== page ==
Easy and impressive, the classic chip is a priceless British taste treat.
M cooks: Chips, glorious chips
I have been looking forward to this column. Chips, glorious chips. One of my all-time favourites, a great British food and one of the few things (apart from a cigarette) I can't go without for any length of time. And for my North American readers, I don't mean crisps. Crisps are those salty things you get in a bag.
No, I am talking chips that go with fish, on your plate or wrapped in paper for a takeaway. My continental European readers will know them as pommes frites, but these are a totally different breed, a much more down-to-earth version, with more flesh on them, rather like a good Yorkshire lass compared to a scrawny Parisienne.
There is something extremely impressive about home-made chips. I guess in part because buying a bag of frozen ones to pop in the oven is so easy. Whenever you make the effort to knock up some chips at home you get the kind of adulation normally reserved for home-made pasta or home-made bread. Chips are much easier than either of those, and you don't even need a deep fryer as suggested in the recipe, so don't be put off by that. A friend of mine fries them in a wok and they are just as tasty. Just don't overcrowd them; they need their space, so to do them in several batches.
And this being The Green Issue, you could of course buy organic potatoes. Regardless, bring your own reusable bag to the market; it's not that difficult to start "going green".
Several years ago there was a rumour about me in the press that I would personally cut and fry customers' chips for them and then charge them 25 quid for the privilege. That was back in the days when 25 quid was a lot of money. Even so, I'd say that was cheap at the price. A hand-cut and lovingly fried chip is priceless, as you will find when you make them. You won't ever go back to shop-bought chips after this, I guarantee it, and why should you? There's nothing to chips - just get the kids to peel the spuds and off you go. But make sure they're out of the way when the oil starts bubbling. And back in good time to enjoy the first bite.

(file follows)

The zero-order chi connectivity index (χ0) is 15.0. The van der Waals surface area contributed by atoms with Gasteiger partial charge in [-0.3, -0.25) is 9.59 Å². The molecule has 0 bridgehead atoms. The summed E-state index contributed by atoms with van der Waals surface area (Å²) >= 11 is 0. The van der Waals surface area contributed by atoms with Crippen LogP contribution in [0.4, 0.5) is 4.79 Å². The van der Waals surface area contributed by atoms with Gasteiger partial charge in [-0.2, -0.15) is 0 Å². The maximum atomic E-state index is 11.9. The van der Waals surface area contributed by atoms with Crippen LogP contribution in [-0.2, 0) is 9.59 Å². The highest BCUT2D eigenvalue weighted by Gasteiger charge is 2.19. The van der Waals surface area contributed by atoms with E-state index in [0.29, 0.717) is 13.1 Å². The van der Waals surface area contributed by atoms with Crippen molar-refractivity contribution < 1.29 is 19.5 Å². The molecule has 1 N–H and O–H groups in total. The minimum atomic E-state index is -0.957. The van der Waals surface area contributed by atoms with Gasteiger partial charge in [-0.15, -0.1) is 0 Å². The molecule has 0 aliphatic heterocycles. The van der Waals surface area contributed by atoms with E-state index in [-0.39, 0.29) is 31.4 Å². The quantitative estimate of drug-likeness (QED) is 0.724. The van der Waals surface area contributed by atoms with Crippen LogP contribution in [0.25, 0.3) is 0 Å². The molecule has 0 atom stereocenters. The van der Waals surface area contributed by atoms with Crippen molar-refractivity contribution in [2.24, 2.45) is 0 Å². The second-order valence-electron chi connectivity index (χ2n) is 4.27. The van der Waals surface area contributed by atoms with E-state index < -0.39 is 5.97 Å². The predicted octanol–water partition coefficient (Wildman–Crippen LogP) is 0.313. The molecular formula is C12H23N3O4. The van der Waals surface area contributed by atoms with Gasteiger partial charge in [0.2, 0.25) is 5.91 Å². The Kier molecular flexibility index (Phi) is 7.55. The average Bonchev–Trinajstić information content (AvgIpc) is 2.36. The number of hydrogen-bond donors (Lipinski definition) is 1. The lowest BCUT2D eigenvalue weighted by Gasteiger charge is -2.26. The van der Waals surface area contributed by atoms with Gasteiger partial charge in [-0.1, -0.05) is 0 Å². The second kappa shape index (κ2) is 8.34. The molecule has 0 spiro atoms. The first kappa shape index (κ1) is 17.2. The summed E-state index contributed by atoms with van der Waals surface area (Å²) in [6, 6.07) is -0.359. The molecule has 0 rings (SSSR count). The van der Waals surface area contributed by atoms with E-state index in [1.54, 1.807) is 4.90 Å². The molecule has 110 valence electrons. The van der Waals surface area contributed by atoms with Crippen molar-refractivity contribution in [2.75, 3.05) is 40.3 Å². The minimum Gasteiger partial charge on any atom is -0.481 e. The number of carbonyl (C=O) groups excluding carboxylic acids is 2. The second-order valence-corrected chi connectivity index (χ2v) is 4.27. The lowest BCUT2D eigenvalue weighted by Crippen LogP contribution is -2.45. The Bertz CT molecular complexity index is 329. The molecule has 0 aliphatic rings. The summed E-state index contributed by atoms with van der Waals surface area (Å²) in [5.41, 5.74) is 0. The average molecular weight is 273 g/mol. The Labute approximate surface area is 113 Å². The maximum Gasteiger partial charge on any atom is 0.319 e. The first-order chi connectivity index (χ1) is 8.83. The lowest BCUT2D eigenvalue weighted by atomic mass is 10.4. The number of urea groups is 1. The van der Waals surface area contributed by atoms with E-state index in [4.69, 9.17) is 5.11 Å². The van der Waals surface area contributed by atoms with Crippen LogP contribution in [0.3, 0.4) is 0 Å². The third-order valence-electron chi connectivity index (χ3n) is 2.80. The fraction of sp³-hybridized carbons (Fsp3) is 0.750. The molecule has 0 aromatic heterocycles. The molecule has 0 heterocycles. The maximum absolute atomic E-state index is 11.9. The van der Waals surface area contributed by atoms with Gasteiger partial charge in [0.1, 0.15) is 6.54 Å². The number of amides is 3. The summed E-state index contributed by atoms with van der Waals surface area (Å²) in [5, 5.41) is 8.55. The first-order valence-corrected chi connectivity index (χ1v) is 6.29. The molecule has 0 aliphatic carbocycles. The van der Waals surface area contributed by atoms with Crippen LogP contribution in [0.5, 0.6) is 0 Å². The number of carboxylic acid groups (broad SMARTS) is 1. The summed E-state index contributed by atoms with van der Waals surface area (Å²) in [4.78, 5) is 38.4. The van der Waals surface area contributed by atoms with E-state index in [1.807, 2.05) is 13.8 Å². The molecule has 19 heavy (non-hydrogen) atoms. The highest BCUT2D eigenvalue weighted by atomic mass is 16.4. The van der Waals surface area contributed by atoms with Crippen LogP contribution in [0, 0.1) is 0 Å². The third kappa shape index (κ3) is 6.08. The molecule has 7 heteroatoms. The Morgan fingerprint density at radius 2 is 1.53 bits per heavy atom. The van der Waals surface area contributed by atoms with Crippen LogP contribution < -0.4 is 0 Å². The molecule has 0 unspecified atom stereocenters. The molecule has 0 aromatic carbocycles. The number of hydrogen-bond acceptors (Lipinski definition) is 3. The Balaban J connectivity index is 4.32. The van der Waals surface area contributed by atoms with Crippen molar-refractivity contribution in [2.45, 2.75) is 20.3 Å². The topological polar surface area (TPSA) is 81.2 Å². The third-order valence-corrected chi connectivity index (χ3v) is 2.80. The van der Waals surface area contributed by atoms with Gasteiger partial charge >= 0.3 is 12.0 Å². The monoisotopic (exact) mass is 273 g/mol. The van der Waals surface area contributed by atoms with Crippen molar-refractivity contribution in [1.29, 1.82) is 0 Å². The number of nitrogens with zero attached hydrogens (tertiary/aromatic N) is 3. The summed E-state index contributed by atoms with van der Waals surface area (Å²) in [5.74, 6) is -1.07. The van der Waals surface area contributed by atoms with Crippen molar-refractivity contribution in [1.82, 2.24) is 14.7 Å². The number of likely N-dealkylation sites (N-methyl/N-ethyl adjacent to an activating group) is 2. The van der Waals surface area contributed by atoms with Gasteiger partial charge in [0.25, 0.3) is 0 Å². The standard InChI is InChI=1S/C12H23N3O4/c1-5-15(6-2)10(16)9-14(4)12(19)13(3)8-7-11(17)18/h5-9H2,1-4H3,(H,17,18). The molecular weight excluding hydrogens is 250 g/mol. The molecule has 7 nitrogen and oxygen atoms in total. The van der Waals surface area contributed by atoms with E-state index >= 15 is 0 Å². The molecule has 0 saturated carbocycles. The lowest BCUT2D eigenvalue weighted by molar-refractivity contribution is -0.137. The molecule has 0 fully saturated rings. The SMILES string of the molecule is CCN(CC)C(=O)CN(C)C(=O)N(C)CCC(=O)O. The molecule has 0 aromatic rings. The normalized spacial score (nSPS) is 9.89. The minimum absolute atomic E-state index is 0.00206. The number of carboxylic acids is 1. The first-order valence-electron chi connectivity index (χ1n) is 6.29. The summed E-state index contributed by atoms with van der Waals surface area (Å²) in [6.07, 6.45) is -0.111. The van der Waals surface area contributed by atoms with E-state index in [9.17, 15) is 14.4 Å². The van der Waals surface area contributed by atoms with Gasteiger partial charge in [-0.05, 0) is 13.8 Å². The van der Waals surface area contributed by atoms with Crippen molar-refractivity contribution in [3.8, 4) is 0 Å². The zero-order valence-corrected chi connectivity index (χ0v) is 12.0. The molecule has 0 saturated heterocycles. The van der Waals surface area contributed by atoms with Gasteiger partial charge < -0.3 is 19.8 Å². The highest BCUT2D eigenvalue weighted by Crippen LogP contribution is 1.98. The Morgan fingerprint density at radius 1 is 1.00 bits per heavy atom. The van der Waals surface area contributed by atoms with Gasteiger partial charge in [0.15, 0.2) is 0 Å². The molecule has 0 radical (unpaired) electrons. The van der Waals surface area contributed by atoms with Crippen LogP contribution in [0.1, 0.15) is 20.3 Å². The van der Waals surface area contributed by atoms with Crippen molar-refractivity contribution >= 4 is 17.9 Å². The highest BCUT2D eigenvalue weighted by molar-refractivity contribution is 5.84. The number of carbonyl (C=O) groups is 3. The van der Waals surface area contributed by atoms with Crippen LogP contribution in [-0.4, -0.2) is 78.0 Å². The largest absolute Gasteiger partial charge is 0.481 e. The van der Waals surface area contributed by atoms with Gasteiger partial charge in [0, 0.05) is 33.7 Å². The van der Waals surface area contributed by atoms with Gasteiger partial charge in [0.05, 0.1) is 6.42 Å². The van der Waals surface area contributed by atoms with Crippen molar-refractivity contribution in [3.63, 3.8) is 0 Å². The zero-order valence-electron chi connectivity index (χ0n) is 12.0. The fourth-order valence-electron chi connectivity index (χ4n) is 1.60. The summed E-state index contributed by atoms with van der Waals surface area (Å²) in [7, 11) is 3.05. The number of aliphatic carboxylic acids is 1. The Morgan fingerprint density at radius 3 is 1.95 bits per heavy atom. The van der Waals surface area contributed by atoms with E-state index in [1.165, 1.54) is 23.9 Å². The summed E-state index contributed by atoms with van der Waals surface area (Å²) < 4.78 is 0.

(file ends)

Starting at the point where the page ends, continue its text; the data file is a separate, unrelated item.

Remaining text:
Make it yourself
8 large Russet potatoes
Oil, for frying
Salt to taste
1. Peel and cut the Russet potatoes into 1cm x 1cm x 8cm-sized chips. Rinse the cut potatoes under cold running water to remove any excess starch.
2. Place the chips into a large pot of cold water and bring to a simmer. Cook the chips until they are tender but not falling apart. Carefully remove the chips from the water with a slotted spoon, ensuring they do not break apart, and place on a tray and then into the refrigerator to cool.
3. Once the chips have cooled, cook them again in a deep fryer set to 135°C. Cook the chips in the oil for six to eight minutes or just until starting to colour. Remove the chips from the fryer and place on a tray lined with kitchen paper and cool in the refrigerator. At this point the chips can be stored in the fridge for one or two days until needed.
4. To finish the chips turn the deep fryer up to 180°C. Cook the chips in the oil for three to four minutes until they are golden and crisp. Drain on kitchen paper and season with salt.